Rigamonti R, Brown M, Lepetit V (2011) Are sparse representations really relevant for image classification? In: Computer vision and pattern recognition (CVPR)Google Scholar
  34. 34.
    Rubinstein R, Zibulevsky M, Elad M (2010) Double sparsity: learning sparse dictionaries for sparse signal approximation. IEEE Trans Signal Process 58(3):1553–1564MathSciNetCrossRefzbMATHGoogle Scholar
  35. 35.
    Sahay A (2016) Data visualization, vol I. Business Expert Press, New YorkGoogle Scholar
  36. 36.
    Serra-Toro C, Hernández-Górriz Á, Traver VJ (2017) Strategies of dictionary usages for sparse representations for pedestrian classification. Pattern Recogn Image Anal IbPRIA 2017:96–103MathSciNetCrossRefGoogle Scholar
  37. 37.
    Shekhar S, Patel VM, Nguyen HV, Chellappa R (2015) Coupled projections for adaptation of dictionaries. IEEE Trans Image Process 24(10):2941–2954MathSciNetCrossRefGoogle Scholar
  38. 38.
    Shi Q, Eriksson A, van den Hengel A, Shen C (2011) Is face recognition really a compressive sensing problem? In: Computer vision and pattern recognition (CVPR)Google Scholar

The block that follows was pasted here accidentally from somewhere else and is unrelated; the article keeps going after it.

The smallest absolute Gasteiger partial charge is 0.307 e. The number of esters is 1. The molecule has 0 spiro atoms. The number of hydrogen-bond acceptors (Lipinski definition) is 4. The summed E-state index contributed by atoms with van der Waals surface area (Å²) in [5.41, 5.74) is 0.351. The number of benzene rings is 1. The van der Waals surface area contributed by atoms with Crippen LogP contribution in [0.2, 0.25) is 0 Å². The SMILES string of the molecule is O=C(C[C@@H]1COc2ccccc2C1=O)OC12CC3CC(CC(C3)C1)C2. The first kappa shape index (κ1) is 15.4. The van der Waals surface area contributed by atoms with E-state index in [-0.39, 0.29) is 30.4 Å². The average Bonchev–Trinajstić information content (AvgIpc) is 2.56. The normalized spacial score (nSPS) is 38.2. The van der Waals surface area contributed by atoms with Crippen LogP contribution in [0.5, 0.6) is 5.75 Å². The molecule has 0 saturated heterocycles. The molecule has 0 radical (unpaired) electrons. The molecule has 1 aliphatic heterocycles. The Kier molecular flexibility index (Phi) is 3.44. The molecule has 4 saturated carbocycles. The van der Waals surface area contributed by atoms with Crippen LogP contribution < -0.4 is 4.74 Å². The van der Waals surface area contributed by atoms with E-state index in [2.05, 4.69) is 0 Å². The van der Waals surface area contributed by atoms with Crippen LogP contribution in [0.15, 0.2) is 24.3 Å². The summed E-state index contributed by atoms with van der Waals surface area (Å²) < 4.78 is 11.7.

39. 39.
    Singh K, Vishwakarma DK, Walia GS (2017) Blind image deblurring via gradient orientation-based clustered coupled sparse dictionaries. Pattern Anal Appl (PAA).
  40. 40.
    Sironi A, Tekin B, Rigamonti R, Lepetit V, Fua P (2015) Learning separable filters. IEEE Trans Pattern Anal Mach Intell (PAMI) 37(1):94–106CrossRefGoogle Scholar
  41. 41.
    Sivalingam R, Somasundaram G, Morellas V, Papanikolopoulos N, Lotfallah OA, Park Y (2010) Dictionary learning based object detection and counting in traffic scenes. In: International conference on distributed smart camerasGoogle Scholar
  42. 42.
    Spratling MW (2014) Classification using sparse representations: a biologically plausible approach. Biol Cybern 108(1):61–73MathSciNetCrossRefGoogle Scholar
  43. 43.
    Sulam J, Ophir B, Zibulevsky M, Elad M (2016) Trainlets: dictionary learning in high dimensions. IEEE Trans Signal Process 64(12):3180–3193MathSciNetCrossRefGoogle Scholar
  44. 44.
    Sun R, Zhang G, Yan X, Gao J (2016) Robust pedestrian classification based on hierarchical kernel sparse representation. Sensors 16(8):1296CrossRefGoogle Scholar
  45. 45.
    Wang W, Yan Y, Zhang L, Hong R, Sebe N (2016) Collaborative sparse coding for multiview action recognition. IEEE Multimedia 23(4):80–87CrossRefGoogle Scholar
  46. 46.
    Wilcoxon F (1945) Individual comparisons by ranking methods. Biom Bull 1(6):80–83CrossRefGoogle Scholar
  47. 47.